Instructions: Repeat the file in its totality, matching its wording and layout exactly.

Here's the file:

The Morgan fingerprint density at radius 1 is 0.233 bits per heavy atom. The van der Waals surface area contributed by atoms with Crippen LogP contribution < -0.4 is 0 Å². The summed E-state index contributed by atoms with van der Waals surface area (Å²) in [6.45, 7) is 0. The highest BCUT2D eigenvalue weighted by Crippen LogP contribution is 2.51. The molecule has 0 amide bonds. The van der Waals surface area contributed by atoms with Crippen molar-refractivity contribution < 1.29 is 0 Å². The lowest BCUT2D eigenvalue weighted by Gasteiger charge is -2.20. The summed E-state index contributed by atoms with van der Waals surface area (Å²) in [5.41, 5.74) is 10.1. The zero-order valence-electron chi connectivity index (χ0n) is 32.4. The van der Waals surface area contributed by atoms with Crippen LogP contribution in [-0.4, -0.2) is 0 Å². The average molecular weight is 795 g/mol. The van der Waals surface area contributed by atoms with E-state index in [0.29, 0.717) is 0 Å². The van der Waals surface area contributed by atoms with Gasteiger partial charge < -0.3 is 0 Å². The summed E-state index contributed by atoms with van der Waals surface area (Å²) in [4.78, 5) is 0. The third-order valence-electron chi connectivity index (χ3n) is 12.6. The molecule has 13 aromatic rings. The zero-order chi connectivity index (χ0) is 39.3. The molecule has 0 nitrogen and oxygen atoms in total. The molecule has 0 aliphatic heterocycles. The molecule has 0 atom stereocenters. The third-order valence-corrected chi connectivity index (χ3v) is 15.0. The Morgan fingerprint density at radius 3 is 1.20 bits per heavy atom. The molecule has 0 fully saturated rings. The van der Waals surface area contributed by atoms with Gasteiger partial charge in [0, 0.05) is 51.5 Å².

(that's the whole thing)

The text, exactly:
The Morgan fingerprint density at radius 1 is 0.233 bits per heavy atom. The van der Waals surface area contributed by atoms with Crippen LogP contribution < -0.4 is 0 Å². The summed E-state index contributed by atoms with van der Waals surface area (Å²) in [6.45, 7) is 0. The highest BCUT2D eigenvalue weighted by Crippen LogP contribution is 2.51. The molecule has 0 amide bonds. The van der Waals surface area contributed by atoms with Crippen molar-refractivity contribution < 1.29 is 0 Å². The lowest BCUT2D eigenvalue weighted by Gasteiger charge is -2.20. The summed E-state index contributed by atoms with van der Waals surface area (Å²) in [5.41, 5.74) is 10.1. The zero-order valence-electron chi connectivity index (χ0n) is 32.4. The van der Waals surface area contributed by atoms with Crippen LogP contribution in [-0.4, -0.2) is 0 Å². The average molecular weight is 795 g/mol. The van der Waals surface area contributed by atoms with E-state index in [0.29, 0.717) is 0 Å². The van der Waals surface area contributed by atoms with Gasteiger partial charge < -0.3 is 0 Å². The summed E-state index contributed by atoms with van der Waals surface area (Å²) in [4.78, 5) is 0. The third-order valence-electron chi connectivity index (χ3n) is 12.6. The molecule has 13 aromatic rings. The zero-order chi connectivity index (χ0) is 39.3. The molecule has 0 nitrogen and oxygen atoms in total. The molecule has 0 aliphatic heterocycles. The molecule has 0 atom stereocenters. The third-order valence-corrected chi connectivity index (χ3v) is 15.0. The Morgan fingerprint density at radius 3 is 1.20 bits per heavy atom. The molecule has 0 fully saturated rings. The van der Waals surface area contributed by atoms with Gasteiger partial charge in [0, 0.05) is 51.5 Å².